The handloading question: With large availability factory ammo on the market, why bother with reloading? Craig Boddington offers a few answers. Reloading

Reloading Ammo – Why?

Craig Boddington - March 26, 2019

The handloading question: With large availability factory ammo on the market, why bother with...

A simple test of sorting ammo and a shooting session at the range will show how bullet runout can affect the accuracy of your rifles. Shooting Tips

Bullet Runout - How It Affects Accuracy

Joseph von Benedikt - May 13, 2019

A simple test of sorting ammo and a shooting session at the range will show how bullet runout...

The new Tromix .375 SOCOM offers great performance with less recoil than its .458 brother. MSR

Review: Tromix .375 SOCOM

David Fortier - March 15, 2019

The new Tromix .375 SOCOM offers great performance with less recoil than its .458 brother.

For decades, things were quiet on the .22 centerfire front. Starting in 2017, shooters were offered not one but two hot new centerfire .22 cartridges. First out of the gate was the .22 Nosler, followed by the Federal .224 Valkrie. Ammo

.22 Nosler vs .224 Valkyrie

Brad Fitzpatrick - May 02, 2019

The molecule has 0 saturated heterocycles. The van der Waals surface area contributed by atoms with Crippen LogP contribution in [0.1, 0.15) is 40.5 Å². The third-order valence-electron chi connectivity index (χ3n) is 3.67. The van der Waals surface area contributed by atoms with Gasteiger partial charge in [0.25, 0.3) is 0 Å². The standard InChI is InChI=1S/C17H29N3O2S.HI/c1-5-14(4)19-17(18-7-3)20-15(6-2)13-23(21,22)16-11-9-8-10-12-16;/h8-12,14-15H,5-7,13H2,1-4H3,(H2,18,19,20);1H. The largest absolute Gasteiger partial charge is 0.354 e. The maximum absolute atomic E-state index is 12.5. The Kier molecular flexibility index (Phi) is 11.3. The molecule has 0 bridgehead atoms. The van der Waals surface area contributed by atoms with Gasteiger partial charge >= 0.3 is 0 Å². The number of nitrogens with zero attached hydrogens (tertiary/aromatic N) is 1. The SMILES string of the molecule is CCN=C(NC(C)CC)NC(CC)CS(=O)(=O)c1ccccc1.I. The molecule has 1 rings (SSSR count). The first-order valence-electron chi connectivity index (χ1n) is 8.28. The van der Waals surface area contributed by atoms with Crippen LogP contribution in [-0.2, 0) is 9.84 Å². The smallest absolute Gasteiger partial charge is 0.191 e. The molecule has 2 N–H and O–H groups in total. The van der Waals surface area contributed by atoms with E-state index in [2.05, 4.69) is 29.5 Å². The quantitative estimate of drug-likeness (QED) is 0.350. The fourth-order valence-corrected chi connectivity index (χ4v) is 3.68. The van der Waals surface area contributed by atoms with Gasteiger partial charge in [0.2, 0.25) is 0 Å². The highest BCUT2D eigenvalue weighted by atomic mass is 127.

For decades, things were quiet on the .22 centerfire front. Starting in 2017, shooters were...

See More Trending Articles

More Ammo

The Federal Berger Hybrid Hunter Ammo combines high BCs with a forgiving bullet profile and promises versatile performance. Ammo

Federal Berger Hybrid Hunter Ammo

Brad Fitzpatrick - April 30, 2019

The Federal Berger Hybrid Hunter Ammo combines high BCs with a forgiving bullet profile and...

Berger announces the addition of the new 30 Caliber 205 Grain Elite Hunter projectile to the long range Elite Hunter product line. Ammo

Berger 30 Caliber 205 Grain Elite Hunter Bullet — New for 2020

RifleShooter Digital Staff - April 20, 2020

Berger announces the addition of the new 30 Caliber 205 Grain Elite Hunter projectile to the...

The .300 BLK offers more versatility in terms of rifle selection, but in terms of energy the .30-30 bests the .300 BLK by a wide margin. Ammo

.30-30 Win. vs .300 BLK

Brad Fitzpatrick - December 24, 2019

The .300 BLK offers more versatility in terms of rifle selection, but in terms of energy the...

In this Cartridge Clash, Brad Fitzpatrick weighs the pros and cons of the .308 Win. vs 7mm-08 Rem. Ammo

.308 Win. vs 7mm-08 Rem.

Brad Fitzpatrick - September 04, 2019

In this Cartridge Clash, Brad Fitzpatrick weighs the pros and cons of the .308 Win. vs 7mm-08...

See More Ammo

GET THE MAGAZINE Subscribe & Save

Digital Now Included!

SUBSCRIBE NOW

Give a Gift   |   Subscriber Services

PREVIEW THIS MONTH'S ISSUE

GET THE NEWSLETTER Join the List and Never Miss a Thing.

Get Digital Access.

All Rifle Shooter subscribers now have digital access to their magazine content. This means you have the option to read your magazine on most popular phones and tablets.

To get started, click the link below to visit mymagnow.com and learn how to access your digital magazine.

Get Digital Access

Not a Subscriber?
Subscribe Now